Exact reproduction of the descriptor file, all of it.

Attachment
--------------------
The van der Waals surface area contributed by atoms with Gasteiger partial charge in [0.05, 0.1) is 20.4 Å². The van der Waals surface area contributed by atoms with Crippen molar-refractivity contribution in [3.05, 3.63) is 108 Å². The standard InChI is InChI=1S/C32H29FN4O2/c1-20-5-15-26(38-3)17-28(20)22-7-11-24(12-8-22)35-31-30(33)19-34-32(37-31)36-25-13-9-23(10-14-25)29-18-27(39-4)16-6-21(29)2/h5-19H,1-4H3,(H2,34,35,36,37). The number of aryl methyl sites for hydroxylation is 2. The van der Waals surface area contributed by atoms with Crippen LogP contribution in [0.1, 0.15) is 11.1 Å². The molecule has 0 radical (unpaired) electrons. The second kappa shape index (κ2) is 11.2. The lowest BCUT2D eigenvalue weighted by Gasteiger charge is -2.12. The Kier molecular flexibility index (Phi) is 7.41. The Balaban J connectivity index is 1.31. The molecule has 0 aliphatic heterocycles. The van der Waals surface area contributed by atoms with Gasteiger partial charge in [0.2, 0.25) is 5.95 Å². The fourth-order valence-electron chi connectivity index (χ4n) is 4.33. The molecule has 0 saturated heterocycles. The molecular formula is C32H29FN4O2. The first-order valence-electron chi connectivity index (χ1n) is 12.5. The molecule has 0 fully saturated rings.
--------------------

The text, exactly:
The van der Waals surface area contributed by atoms with Gasteiger partial charge in [0.05, 0.1) is 20.4 Å². The van der Waals surface area contributed by atoms with Crippen molar-refractivity contribution in [3.05, 3.63) is 108 Å². The standard InChI is InChI=1S/C32H29FN4O2/c1-20-5-15-26(38-3)17-28(20)22-7-11-24(12-8-22)35-31-30(33)19-34-32(37-31)36-25-13-9-23(10-14-25)29-18-27(39-4)16-6-21(29)2/h5-19H,1-4H3,(H2,34,35,36,37). The number of aryl methyl sites for hydroxylation is 2. The van der Waals surface area contributed by atoms with Crippen LogP contribution in [0.1, 0.15) is 11.1 Å². The molecule has 0 radical (unpaired) electrons. The second kappa shape index (κ2) is 11.2. The lowest BCUT2D eigenvalue weighted by Gasteiger charge is -2.12. The Kier molecular flexibility index (Phi) is 7.41. The Balaban J connectivity index is 1.31. The molecule has 0 aliphatic heterocycles. The van der Waals surface area contributed by atoms with Gasteiger partial charge in [0.2, 0.25) is 5.95 Å². The fourth-order valence-electron chi connectivity index (χ4n) is 4.33. The molecule has 0 saturated heterocycles. The molecular formula is C32H29FN4O2. The first-order valence-electron chi connectivity index (χ1n) is 12.5. The molecule has 0 fully saturated rings.